HUD charges Bloomington apartment company with disability discrimination

A federal agency on Thursday alleged that a Bloomington apartment company committed disability discrimination by refusing to permit a prospective renter to have an assistance animal.

The U.S. Department of Housing and Urban Development said it is charging Burnham Rentals LLC and six of its employees for violating the Fair Housing Act’s ban on disability discrimination.

According to HUD, the company refused to permit an Indiana University graduate student with depression and post-traumatic stress disorder to live with a cat that ameliorated her symptoms. The family-owned company cited its no-pets policy as grounds for not allowing the cat at Burnham Place Apartments, 444 E. 3rd St.

Burnham principal John Burnham did not respond to requests for comment from The Indiana Lawyer. HUD’s complaint quotes from an email Burnham sent to the student stating that “I have spoken with my attorney concerning this matter and have been advised that we do not have to allow your cat. If you feel that you need to bring the cat to Bloomington, then you should lease at a pet friendly location.”

HUD said the Fair Housing Act prohibits housing providers from denying or limiting housing to people with disabilities, or from refusing to make reasonable accommodations when necessary to provide persons with disabilities an equal opportunity to use a dwelling.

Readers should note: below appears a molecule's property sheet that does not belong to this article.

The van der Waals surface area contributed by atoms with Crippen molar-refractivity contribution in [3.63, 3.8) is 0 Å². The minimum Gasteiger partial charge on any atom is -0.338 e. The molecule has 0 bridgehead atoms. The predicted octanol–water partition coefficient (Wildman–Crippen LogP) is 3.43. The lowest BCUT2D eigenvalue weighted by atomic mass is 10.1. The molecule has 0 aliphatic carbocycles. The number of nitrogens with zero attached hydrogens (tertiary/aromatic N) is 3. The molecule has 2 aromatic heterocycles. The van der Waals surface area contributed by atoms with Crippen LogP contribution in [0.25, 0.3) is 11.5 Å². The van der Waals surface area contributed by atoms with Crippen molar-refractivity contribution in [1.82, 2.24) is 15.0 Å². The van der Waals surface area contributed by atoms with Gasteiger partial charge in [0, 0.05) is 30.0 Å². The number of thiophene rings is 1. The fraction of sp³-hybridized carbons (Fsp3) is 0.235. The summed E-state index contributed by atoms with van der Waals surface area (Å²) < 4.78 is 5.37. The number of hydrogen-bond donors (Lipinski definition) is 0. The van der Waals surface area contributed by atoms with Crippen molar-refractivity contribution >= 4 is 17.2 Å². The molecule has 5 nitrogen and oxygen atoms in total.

“Not allowing someone with mental health disabilities to keep an assistance animal robs them of their independence as well as the opportunity to fully enjoy their home,” Jeanine Worden, HUD’s acting assistant secretary for fair housing and equal opportunity, said in a written statement.

HUD’s complaint said the student inquired about renting from Burnham Rentals in the summer of 2019. She filed her disability complaint with HUD in April 2020.

HUD’s charge will be heard by an administrative law judge unless any party elects for the case to be heard in federal court.

The administrative law judge can award damages resulting from discrimination and also can impose civil penalties and issue an injunction blocking discriminatory conduct.

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